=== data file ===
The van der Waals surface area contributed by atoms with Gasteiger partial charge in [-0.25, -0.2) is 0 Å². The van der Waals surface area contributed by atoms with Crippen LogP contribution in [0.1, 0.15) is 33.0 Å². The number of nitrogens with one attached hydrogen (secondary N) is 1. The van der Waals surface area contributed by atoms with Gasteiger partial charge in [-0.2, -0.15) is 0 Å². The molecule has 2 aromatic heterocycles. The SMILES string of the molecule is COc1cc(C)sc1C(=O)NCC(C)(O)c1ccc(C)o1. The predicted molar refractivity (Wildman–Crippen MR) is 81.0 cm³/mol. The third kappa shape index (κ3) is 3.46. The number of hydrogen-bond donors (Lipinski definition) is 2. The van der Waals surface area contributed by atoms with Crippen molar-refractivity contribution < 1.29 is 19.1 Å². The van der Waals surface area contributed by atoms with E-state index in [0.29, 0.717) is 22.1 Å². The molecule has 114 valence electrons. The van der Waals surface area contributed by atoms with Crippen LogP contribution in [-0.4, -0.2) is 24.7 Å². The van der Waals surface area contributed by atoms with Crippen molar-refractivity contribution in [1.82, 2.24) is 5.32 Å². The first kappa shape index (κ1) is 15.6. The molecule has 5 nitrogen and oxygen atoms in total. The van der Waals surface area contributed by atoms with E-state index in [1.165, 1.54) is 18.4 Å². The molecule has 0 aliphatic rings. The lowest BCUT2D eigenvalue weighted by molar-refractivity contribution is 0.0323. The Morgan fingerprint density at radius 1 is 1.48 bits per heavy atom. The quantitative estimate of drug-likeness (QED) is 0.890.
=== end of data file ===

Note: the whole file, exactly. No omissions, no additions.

The van der Waals surface area contributed by atoms with Gasteiger partial charge in [-0.25, -0.2) is 0 Å². The van der Waals surface area contributed by atoms with Crippen LogP contribution in [0.1, 0.15) is 33.0 Å². The number of nitrogens with one attached hydrogen (secondary N) is 1. The van der Waals surface area contributed by atoms with Gasteiger partial charge in [-0.2, -0.15) is 0 Å². The molecule has 2 aromatic heterocycles. The SMILES string of the molecule is COc1cc(C)sc1C(=O)NCC(C)(O)c1ccc(C)o1. The predicted molar refractivity (Wildman–Crippen MR) is 81.0 cm³/mol. The third kappa shape index (κ3) is 3.46. The number of hydrogen-bond donors (Lipinski definition) is 2. The van der Waals surface area contributed by atoms with Crippen molar-refractivity contribution < 1.29 is 19.1 Å². The van der Waals surface area contributed by atoms with E-state index in [0.29, 0.717) is 22.1 Å². The molecule has 114 valence electrons. The van der Waals surface area contributed by atoms with Crippen LogP contribution in [-0.4, -0.2) is 24.7 Å². The van der Waals surface area contributed by atoms with Crippen molar-refractivity contribution in [1.82, 2.24) is 5.32 Å². The first kappa shape index (κ1) is 15.6. The molecule has 5 nitrogen and oxygen atoms in total. The van der Waals surface area contributed by atoms with E-state index in [1.165, 1.54) is 18.4 Å². The molecule has 0 aliphatic rings. The lowest BCUT2D eigenvalue weighted by molar-refractivity contribution is 0.0323. The Morgan fingerprint density at radius 1 is 1.48 bits per heavy atom. The quantitative estimate of drug-likeness (QED) is 0.890.